I know all of us that have slogged through the usual RV electrical system component selection, wire sizing, fusing, grounding issues… would never consider such an easy solution — or would we

Another Simple DIY SystemWith Solar

This is also a nice simple system like the one above, but with quite a bit more capacity and with a large capacity solar array to charge it, and a low cost.

SimpleSolar01

Pickup camper with four solar panels on top. Batteries in side compartment.

The system components are:

Four 80 watt monocrystalline PV panels for 320 watts total of PV power.

Four 12 volt, 95 amp-hour AGM Batteries.

Two 10 amp charge controllers and fuse blocks.

Assorted cables and wiring.

An inverter will be added to the system when 120 VAC  “house” power is needed.

Note that this systems is basically built as two identical and independent systems resulting in quite a bit of capacity — one could just build one of the systems for a total of about $330 in parts including solar charging.

All the details on this system….

More small, standalone solar powered systems from my Build It Solar site — most of these could be adapted easily for camper van use…

A More Complicated System

This is the system we used in our ProMaster camper van conversion.  It is the system shown in the diagram near the top of this page.

It uses two 6 volt golf cart batteries for power, providing 220 amp-hrs (175 amp-hrs usable) capacity.  It can be charged from three sources: 1) the van alternator, 2) the solar panel on the roof, and 3) the charger that operates from shore power.  It supports twelve DC circuits with fuse protection.  It has a combination battery charger and inverter — the charger provides battery charging when plugged into shore power, and the inverter provides power for 120VAC loads when shore power is not available.  The distribution panel used provides for twelve DC circuits and two AC circuits — just about right for a lot of camper van conversions.

LOTS of detail on this system here…

 

Comments, Questions, Suggestions, Ideas?

 

39 Comments

  1. I put in a 70 amp fuse at the van battery and a 60 amp breaker at the house batteries, then plugged in a heat gun and ran the batteries down to 70%. Started up the van and increased rpm some; no problems. Hopefully it will stay that way.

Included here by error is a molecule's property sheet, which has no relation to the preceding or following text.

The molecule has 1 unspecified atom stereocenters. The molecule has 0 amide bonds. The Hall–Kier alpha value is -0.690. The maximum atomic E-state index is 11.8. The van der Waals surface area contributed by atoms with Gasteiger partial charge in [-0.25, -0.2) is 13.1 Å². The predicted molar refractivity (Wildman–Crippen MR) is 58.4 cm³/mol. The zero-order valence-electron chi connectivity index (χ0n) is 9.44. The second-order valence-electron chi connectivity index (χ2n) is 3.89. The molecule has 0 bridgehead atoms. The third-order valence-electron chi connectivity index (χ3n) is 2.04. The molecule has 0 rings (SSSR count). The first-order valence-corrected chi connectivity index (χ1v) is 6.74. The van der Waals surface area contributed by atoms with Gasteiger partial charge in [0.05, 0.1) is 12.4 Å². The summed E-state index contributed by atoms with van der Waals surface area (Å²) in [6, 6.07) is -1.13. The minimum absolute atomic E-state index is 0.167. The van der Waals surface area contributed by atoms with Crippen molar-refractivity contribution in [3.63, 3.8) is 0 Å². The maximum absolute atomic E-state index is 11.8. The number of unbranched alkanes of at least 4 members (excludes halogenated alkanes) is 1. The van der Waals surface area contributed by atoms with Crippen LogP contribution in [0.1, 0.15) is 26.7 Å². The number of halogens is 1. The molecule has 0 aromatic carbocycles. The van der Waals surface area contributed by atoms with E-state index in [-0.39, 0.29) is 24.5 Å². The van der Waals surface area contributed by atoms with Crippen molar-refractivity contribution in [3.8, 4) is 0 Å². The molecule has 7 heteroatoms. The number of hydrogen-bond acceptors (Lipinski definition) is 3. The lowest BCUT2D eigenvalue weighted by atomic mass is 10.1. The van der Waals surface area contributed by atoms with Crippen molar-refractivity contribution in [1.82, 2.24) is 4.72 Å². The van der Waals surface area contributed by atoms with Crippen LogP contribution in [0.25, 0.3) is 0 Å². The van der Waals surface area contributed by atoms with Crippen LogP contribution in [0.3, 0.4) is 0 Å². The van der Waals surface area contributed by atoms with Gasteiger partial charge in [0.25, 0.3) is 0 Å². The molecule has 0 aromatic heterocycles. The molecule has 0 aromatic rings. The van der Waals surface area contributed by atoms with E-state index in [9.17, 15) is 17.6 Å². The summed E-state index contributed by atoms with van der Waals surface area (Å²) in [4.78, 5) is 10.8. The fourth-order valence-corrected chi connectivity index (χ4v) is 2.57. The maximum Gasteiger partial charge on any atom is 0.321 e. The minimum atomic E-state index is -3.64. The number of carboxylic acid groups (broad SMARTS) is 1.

Thanks,
    Paul

  2. Thanks. I have the exact same 6V flooded Interstate batteries as you do. I was somewhat conservative with the 50A breaker; it’s 8 gauge wire with about a 9′ run, so a 60A breaker should be fine. I’m going to change that, and look for maybe a 70A fuse at the van battery end. I can’t readily change the wires as they are embedded in the floor insulation.

    I never really thought about this issue. So does the van battery accept up to 180A charge? I read somewhere on the PM forum that it does, right after starting the engine. That seems like a lot.

    • That sounds good.

      I actually have a 100 amp fuse on the van battery end of my setup. Its really there to protect against a short of the wire to ground between the two batteries. I once saw a #14 wire blow a 200 amp breaker when I was changing out our circuit breaker panel on our house. The insulation was not even burned.

      Thinking I will change out the breaker on the house battery end to 60 amps also just to give a bit more margin.

      Please let us know if it works OK.

      Gary

  3. Gary, We just returned from our first longer trip, seven days in Eastern Oregon. Only one issue: the 50 amp breaker near the house battery on the van charging circuit (from van battery through isolator) kept tripping, after the house battery had bee run down into the 80-70% range from microwave use.

    Actually, the 50 A fuse on the other end, at the van battery, had already popped on our first shorter trip, and I removed it because I didn’t have another.

    So it appears that the house batteries are drawing more than 50A, and of course the van alternator, rated at 180A, can supply much more than that.